The children’s vaccine campaign has a “strong” start, but the challenge is imminent
Health officials said on Wednesday that the US campaign to vaccinate elementary school students is off to a good start, but experts say there are signs that the initial momentum will be difficult to maintain.
The White House stated that approximately 900,000 children between the ages of 5 and 11 will receive their first dose of the COVID-19 vaccine within the first week of their qualification.
Jeff Zients, the White House COVID-19 coordinator, said at a briefing with reporters: “We are off to a very strong start.”
Federal regulators approved the final approval for the injection on November 2, and the first injection of the child was started in certain locations the next day.
The estimated increase in vaccinations for primary school-age children appears to be similar to the surge in May, when adolescents between 12 and 15 years of age were eligible for vaccinations.
Nearly 20,000 pharmacies, clinics, and doctor’s offices are now providing this drug to young children, and the Biden administration estimates that by the end of Wednesday, more than 900,000 children’s drugs will be given. Most importantly, about 700,000 first appointments are planned for the next few days.
Approximately 28 million children between the ages of 5 and 11 are now eligible for the low-dose Pfizer vaccine. Children who receive the first of the two shots before the end of next week will be fully vaccinated before Christmas.
The government encourages schools to open vaccination clinics on site to make it easier for children to get vaccinated. The White House also requires schools to share information from “trusted messengers” such as doctors and public health officials to combat misinformation about vaccines.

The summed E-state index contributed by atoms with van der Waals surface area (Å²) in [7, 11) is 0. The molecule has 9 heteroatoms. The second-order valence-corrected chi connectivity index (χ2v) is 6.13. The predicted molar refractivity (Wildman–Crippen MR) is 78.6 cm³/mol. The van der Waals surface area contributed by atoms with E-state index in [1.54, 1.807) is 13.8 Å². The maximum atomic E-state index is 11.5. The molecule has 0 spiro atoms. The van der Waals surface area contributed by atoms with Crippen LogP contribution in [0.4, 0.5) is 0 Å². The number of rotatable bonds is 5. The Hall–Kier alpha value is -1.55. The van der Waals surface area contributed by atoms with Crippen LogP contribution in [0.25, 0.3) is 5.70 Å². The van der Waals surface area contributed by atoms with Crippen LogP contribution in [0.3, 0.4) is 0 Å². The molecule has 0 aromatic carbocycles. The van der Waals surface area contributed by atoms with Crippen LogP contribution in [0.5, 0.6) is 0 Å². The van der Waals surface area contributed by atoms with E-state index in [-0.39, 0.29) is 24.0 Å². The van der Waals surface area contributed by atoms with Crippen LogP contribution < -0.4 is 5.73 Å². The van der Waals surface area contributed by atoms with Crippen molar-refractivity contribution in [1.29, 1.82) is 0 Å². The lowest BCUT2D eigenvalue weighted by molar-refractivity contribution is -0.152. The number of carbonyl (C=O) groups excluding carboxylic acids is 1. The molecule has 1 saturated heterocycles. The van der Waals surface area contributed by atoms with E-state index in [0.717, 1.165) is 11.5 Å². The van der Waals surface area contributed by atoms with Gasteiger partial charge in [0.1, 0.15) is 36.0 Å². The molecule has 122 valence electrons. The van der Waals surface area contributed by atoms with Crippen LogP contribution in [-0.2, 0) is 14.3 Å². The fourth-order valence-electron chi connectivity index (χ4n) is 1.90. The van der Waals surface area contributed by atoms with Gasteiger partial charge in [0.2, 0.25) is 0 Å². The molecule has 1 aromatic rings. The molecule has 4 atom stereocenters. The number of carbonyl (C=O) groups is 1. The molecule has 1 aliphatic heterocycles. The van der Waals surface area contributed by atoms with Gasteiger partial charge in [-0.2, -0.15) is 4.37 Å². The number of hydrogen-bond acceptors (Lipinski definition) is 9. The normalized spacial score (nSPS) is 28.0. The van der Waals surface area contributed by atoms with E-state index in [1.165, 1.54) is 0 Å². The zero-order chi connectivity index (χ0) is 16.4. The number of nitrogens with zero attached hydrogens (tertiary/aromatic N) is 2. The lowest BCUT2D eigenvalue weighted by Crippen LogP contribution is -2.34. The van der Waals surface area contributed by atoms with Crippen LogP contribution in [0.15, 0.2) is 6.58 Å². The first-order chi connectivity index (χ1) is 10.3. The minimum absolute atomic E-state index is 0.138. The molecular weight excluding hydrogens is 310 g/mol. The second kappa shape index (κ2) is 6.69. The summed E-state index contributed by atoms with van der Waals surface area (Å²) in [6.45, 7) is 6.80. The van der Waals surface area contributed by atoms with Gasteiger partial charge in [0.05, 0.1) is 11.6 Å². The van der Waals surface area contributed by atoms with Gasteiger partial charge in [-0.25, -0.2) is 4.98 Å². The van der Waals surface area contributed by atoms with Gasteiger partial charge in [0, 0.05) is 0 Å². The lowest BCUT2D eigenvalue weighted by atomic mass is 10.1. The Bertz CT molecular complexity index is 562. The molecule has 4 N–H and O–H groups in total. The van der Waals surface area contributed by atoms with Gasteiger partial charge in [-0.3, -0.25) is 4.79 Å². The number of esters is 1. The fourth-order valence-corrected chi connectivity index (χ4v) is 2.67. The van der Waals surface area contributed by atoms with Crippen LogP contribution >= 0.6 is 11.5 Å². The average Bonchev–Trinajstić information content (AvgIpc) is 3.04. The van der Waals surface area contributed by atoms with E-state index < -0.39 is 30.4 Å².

Parents who have been waiting for the opportunity to protect young children, especially before the holidays, are expected to see a surge in demand for vaccines.
In the United States, approximately 3% of newly eligible children receive the first dose in the first week, but vaccination rates vary widely across the country, just like adult vaccines.
The California Department of Health and Human Services, Dr. Mark Gurry, said on Wednesday that more than 110,000 Californians between the ages of 5 and 11 received their first coronavirus shots — 9% of children of that age in the state.
“We are starting to see this rebound, and I am very encouraged by what this means for our state,” Gali said.
At the other end of the spectrum, Idaho has only reported 2,257 first injections, accounting for 1.3% of the newly eligible children there.
In Carbell County, West Virginia, high demand has caused local health officials to start setting up vaccination clinics in all public high schools in the county. A spokesperson for the county health department said that in the first few days after vaccinations for children aged 5 to 11 years were approved, there were some vaccines that needed to be queued, but the situation has slowed down since.